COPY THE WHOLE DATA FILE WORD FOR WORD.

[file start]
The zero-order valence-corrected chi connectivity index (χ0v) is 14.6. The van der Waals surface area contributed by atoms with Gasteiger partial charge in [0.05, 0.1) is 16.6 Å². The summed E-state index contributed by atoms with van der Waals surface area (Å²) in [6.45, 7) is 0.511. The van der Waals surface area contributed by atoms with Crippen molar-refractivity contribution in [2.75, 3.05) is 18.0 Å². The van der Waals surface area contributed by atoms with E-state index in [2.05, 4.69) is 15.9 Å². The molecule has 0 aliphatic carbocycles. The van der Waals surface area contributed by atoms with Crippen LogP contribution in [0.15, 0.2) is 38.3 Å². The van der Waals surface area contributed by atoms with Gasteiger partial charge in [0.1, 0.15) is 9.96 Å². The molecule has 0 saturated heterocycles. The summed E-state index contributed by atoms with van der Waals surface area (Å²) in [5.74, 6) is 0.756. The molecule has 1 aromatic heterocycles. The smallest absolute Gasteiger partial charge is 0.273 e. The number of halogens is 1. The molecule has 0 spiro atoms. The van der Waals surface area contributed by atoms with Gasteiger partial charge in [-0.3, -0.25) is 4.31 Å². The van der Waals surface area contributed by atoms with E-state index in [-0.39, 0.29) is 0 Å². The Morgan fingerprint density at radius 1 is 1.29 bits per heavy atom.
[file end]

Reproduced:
The zero-order valence-corrected chi connectivity index (χ0v) is 14.6. The van der Waals surface area contributed by atoms with Gasteiger partial charge in [0.05, 0.1) is 16.6 Å². The summed E-state index contributed by atoms with van der Waals surface area (Å²) in [6.45, 7) is 0.511. The van der Waals surface area contributed by atoms with Crippen molar-refractivity contribution in [2.75, 3.05) is 18.0 Å². The van der Waals surface area contributed by atoms with E-state index in [2.05, 4.69) is 15.9 Å². The molecule has 0 aliphatic carbocycles. The van der Waals surface area contributed by atoms with Crippen LogP contribution in [0.15, 0.2) is 38.3 Å². The van der Waals surface area contributed by atoms with Gasteiger partial charge in [0.1, 0.15) is 9.96 Å². The molecule has 0 saturated heterocycles. The summed E-state index contributed by atoms with van der Waals surface area (Å²) in [5.74, 6) is 0.756. The molecule has 1 aromatic heterocycles. The smallest absolute Gasteiger partial charge is 0.273 e. The number of halogens is 1. The molecule has 0 spiro atoms. The van der Waals surface area contributed by atoms with Gasteiger partial charge in [-0.3, -0.25) is 4.31 Å². The van der Waals surface area contributed by atoms with E-state index in [-0.39, 0.29) is 0 Å². The Morgan fingerprint density at radius 1 is 1.29 bits per heavy atom.